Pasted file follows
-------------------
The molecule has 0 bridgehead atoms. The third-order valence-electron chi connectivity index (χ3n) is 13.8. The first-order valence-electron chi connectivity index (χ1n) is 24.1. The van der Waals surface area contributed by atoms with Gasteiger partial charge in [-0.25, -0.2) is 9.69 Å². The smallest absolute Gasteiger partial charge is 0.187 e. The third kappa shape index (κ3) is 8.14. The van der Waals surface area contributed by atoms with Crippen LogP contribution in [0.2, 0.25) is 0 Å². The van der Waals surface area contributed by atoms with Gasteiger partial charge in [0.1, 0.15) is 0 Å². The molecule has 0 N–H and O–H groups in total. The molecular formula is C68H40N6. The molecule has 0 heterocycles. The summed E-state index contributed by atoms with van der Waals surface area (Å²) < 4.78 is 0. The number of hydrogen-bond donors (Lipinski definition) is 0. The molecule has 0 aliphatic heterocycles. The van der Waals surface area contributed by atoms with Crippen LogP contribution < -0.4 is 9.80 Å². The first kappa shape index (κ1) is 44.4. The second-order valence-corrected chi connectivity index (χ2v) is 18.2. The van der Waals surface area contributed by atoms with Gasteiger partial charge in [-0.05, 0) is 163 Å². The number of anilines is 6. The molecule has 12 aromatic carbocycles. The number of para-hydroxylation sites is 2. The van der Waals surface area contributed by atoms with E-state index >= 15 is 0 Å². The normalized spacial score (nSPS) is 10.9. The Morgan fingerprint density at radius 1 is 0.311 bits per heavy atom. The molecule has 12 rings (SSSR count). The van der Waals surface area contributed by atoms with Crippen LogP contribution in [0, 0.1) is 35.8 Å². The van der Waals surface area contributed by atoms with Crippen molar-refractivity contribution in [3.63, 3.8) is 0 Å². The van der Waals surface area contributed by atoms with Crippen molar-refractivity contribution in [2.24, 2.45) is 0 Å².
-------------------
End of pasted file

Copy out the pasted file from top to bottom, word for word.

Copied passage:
The molecule has 0 bridgehead atoms. The third-order valence-electron chi connectivity index (χ3n) is 13.8. The first-order valence-electron chi connectivity index (χ1n) is 24.1. The van der Waals surface area contributed by atoms with Gasteiger partial charge in [-0.25, -0.2) is 9.69 Å². The smallest absolute Gasteiger partial charge is 0.187 e. The third kappa shape index (κ3) is 8.14. The van der Waals surface area contributed by atoms with Crippen LogP contribution in [0.2, 0.25) is 0 Å². The van der Waals surface area contributed by atoms with Gasteiger partial charge in [0.1, 0.15) is 0 Å². The molecule has 0 N–H and O–H groups in total. The molecular formula is C68H40N6. The molecule has 0 heterocycles. The summed E-state index contributed by atoms with van der Waals surface area (Å²) < 4.78 is 0. The number of hydrogen-bond donors (Lipinski definition) is 0. The molecule has 0 aliphatic heterocycles. The van der Waals surface area contributed by atoms with Crippen LogP contribution < -0.4 is 9.80 Å². The first kappa shape index (κ1) is 44.4. The second-order valence-corrected chi connectivity index (χ2v) is 18.2. The van der Waals surface area contributed by atoms with Gasteiger partial charge in [-0.05, 0) is 163 Å². The number of anilines is 6. The molecule has 12 aromatic carbocycles. The number of para-hydroxylation sites is 2. The van der Waals surface area contributed by atoms with E-state index >= 15 is 0 Å². The normalized spacial score (nSPS) is 10.9. The Morgan fingerprint density at radius 1 is 0.311 bits per heavy atom. The molecule has 12 rings (SSSR count). The van der Waals surface area contributed by atoms with Crippen LogP contribution in [0, 0.1) is 35.8 Å². The van der Waals surface area contributed by atoms with Crippen molar-refractivity contribution in [3.63, 3.8) is 0 Å². The van der Waals surface area contributed by atoms with Crippen molar-refractivity contribution in [2.24, 2.45) is 0 Å².